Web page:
Module 10: Figure neocortical Ca2+ wave
Dendritic Ca2+ signals in layer 5 neocortical pyramidal neurons.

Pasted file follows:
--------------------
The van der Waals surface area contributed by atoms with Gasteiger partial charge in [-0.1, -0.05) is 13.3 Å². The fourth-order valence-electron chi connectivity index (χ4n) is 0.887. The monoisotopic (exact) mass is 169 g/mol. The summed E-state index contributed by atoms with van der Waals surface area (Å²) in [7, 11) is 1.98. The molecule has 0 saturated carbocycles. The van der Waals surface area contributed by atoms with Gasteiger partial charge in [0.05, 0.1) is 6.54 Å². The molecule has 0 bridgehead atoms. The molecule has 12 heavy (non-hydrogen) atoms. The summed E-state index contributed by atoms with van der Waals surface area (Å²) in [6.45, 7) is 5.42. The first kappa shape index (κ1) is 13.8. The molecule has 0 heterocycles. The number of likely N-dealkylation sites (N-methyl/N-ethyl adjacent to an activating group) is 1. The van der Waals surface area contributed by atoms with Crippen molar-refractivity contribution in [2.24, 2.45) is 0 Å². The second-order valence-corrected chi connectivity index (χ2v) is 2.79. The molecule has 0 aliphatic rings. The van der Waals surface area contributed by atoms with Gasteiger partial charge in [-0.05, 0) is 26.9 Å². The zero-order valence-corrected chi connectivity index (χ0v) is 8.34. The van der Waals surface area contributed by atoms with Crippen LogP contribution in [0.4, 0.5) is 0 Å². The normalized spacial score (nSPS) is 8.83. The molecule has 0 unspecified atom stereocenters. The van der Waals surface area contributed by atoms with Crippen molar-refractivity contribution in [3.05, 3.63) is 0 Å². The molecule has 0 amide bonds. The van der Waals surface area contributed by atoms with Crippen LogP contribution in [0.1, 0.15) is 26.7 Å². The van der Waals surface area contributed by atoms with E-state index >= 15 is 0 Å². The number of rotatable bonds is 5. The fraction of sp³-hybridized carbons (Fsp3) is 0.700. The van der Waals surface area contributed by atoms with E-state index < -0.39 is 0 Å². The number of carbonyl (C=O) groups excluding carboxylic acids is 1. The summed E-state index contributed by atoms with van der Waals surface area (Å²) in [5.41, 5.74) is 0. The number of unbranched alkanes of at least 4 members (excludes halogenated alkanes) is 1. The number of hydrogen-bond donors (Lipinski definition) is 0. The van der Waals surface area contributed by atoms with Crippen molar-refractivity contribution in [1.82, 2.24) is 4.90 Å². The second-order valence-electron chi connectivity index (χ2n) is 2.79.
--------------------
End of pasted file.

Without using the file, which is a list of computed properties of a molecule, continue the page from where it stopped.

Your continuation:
In the panels at the top, Ca2+ responses were measured in a series of small squares (superpixels) running down a length of the long dendritic region of a neocortical neuron to produce a series of line scans that were then stacked up to produce the spatiotemporal plots shown on the right. The dashed arrowhead on the left marks the position of the stimulating electrode used to stimulate one of the dendritic branches at 100 Hz for 0.5 s. A patch electrode on the soma (not shown) was used to activate two back-propagating action potentials (spikes) that occurred over 30 ms. The traces on the bottom illustrate the changes in Ca2+ concentration that occurred in a small dendritic region (white box). Synaptic input alone induced a brief opening of voltage-operated channels (VOCs), resulting in a small but rapid increase in Ca2+, followed by a slower secondary phase that may have resulted in some release from internal stores. Back-propagating spikes alone caused a somewhat larger early increase in Ca2+ concentration, which decayed back to the resting level. However, when the synaptic response was followed 0.5 s later by the spikes, there was a very much larger secondary increase in Ca2+ concentration. It seems that the inositol 1,4,5-trisphosphate (InsP3) produced by the synaptic activity acted synergistically with the Ca2+ generated by the spikes to produce a very large dendritic Ca2+ signal. Reproduced from Larkum, M.E., Watanabe, S., Nakamura, T., Lasser-Ross, N. and Ross, W.N. (2003) Synaptically activated Ca2+ waves in layer 2/3 and layer 5 rat neocortical pyramidal neurons. J. Physiol. 549:471–488, with permission from Blackwell Publishing; see Larkum et al. 2003.